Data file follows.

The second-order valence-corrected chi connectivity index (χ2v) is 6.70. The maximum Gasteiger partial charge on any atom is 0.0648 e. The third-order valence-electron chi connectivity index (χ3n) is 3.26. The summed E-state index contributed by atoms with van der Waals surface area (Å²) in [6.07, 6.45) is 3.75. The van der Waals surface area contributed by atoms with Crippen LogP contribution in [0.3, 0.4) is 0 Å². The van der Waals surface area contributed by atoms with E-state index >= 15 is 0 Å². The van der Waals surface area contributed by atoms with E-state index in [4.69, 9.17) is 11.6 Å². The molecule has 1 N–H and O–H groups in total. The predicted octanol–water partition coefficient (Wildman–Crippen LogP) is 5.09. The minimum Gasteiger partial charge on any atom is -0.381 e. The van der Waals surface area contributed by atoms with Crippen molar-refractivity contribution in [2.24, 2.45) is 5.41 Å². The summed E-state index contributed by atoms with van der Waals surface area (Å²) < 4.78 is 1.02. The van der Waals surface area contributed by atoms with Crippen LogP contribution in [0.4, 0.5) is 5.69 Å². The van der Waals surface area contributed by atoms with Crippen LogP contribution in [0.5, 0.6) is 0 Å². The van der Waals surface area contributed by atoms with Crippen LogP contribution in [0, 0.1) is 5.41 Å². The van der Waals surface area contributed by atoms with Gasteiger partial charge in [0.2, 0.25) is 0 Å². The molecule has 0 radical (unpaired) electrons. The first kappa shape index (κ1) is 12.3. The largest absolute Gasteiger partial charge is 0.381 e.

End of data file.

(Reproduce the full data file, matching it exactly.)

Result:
The second-order valence-corrected chi connectivity index (χ2v) is 6.70. The maximum Gasteiger partial charge on any atom is 0.0648 e. The third-order valence-electron chi connectivity index (χ3n) is 3.26. The summed E-state index contributed by atoms with van der Waals surface area (Å²) in [6.07, 6.45) is 3.75. The van der Waals surface area contributed by atoms with Crippen LogP contribution in [0.3, 0.4) is 0 Å². The van der Waals surface area contributed by atoms with E-state index >= 15 is 0 Å². The van der Waals surface area contributed by atoms with E-state index in [4.69, 9.17) is 11.6 Å². The molecule has 1 N–H and O–H groups in total. The predicted octanol–water partition coefficient (Wildman–Crippen LogP) is 5.09. The minimum Gasteiger partial charge on any atom is -0.381 e. The van der Waals surface area contributed by atoms with Crippen molar-refractivity contribution in [2.24, 2.45) is 5.41 Å². The summed E-state index contributed by atoms with van der Waals surface area (Å²) < 4.78 is 1.02. The van der Waals surface area contributed by atoms with Crippen LogP contribution in [0.4, 0.5) is 5.69 Å². The van der Waals surface area contributed by atoms with Crippen LogP contribution in [0.5, 0.6) is 0 Å². The van der Waals surface area contributed by atoms with Crippen LogP contribution in [0, 0.1) is 5.41 Å². The van der Waals surface area contributed by atoms with Gasteiger partial charge in [0.2, 0.25) is 0 Å². The molecule has 0 radical (unpaired) electrons. The first kappa shape index (κ1) is 12.3. The largest absolute Gasteiger partial charge is 0.381 e.